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Judge agrees to postpone sentencing of Connecticut's ex-Gov. Rowland until January

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HARTFORD, Connecticut — A federal judge has agreed to postpone the sentencing of former Connecticut Gov. John G. Rowland until January.

Rowland was convicted last week of seven counts related to his attempts to hide work on two Republican congressional campaigns through phony business deals.

The defense asked to move the sentencing from Dec. 12 after prosecutors indicated they would not object if Rowland wanted to wait until after the holidays. U.S. District Judge Janet Bond Arterton set a new date of Jan. 7.

Rowland, once a rising star in the Republican Party, served 10 months in prison a decade ago for taking illegal gifts while in office and now as a repeat offender faces the possibility of a much stiffer sentence. The convictions carry a total possible sentence of 56 years in prison, though Rowland likely would not face that much time under federal guidelines.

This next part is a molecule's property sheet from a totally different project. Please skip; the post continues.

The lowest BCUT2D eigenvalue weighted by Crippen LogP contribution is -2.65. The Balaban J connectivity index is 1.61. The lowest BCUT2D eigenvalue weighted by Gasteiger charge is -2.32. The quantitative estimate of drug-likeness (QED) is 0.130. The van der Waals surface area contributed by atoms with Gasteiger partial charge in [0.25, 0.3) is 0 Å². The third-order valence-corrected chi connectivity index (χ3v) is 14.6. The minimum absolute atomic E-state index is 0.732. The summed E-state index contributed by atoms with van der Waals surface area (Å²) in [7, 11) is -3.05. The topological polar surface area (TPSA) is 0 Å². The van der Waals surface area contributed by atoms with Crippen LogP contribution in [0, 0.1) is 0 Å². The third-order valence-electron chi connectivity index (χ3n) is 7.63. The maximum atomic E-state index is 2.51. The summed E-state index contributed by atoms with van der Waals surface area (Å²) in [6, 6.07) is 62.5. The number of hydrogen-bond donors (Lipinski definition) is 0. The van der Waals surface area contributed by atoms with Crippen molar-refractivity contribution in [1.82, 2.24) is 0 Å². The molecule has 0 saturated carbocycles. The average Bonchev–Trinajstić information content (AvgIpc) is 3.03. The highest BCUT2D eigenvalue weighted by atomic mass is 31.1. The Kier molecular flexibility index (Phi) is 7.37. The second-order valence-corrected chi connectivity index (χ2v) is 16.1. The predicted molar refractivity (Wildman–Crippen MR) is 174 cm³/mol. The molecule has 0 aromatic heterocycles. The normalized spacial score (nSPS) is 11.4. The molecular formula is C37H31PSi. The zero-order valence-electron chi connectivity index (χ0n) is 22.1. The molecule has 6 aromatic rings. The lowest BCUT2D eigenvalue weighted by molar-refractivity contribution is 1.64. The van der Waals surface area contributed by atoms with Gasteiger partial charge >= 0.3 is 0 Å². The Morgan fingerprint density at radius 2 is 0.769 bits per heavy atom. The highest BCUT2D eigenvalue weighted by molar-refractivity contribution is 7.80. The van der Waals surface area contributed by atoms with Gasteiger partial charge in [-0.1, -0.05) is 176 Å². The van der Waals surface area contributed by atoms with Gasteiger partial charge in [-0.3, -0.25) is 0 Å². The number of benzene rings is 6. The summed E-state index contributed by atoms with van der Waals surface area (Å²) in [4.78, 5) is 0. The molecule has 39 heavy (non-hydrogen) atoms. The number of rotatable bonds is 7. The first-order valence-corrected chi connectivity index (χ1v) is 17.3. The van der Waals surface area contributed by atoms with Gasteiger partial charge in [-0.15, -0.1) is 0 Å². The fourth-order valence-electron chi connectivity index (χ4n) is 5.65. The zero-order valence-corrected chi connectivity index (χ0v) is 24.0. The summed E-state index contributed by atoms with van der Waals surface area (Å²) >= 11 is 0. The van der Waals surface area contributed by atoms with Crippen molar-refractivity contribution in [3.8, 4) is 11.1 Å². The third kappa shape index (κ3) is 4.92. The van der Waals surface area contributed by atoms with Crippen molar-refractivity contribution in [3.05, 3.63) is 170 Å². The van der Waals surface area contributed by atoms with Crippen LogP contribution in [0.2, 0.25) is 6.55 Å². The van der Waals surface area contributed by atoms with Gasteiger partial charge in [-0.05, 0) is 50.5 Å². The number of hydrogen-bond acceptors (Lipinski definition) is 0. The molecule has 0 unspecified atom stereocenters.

The government's case centered around a contract between Rowland and a nursing home chain owned by the husband of 2012 5th District congressional candidate Lisa Wilson-Foley. Rowland's attorneys argued he volunteered for the campaign while receiving $35,000 to consult for her husband's company, but prosecutors said the money was an illegal payment for campaign services.

Prosecutors showed Rowland had tried to strike a similar deal with another candidate, Mark Greenberg, during the 2010 election cycle.

Defense attorney Reid Weingarten filed a standard motion Wednesday asking the judge to overturn the jury's verdict. Arterton did not immediately rule on that motion.

Rowland was convicted of conspiracy and two counts each of falsifying records in a federal investigation, causing false statements to be made to the Federal Election Commission and causing illegal campaign contributions.

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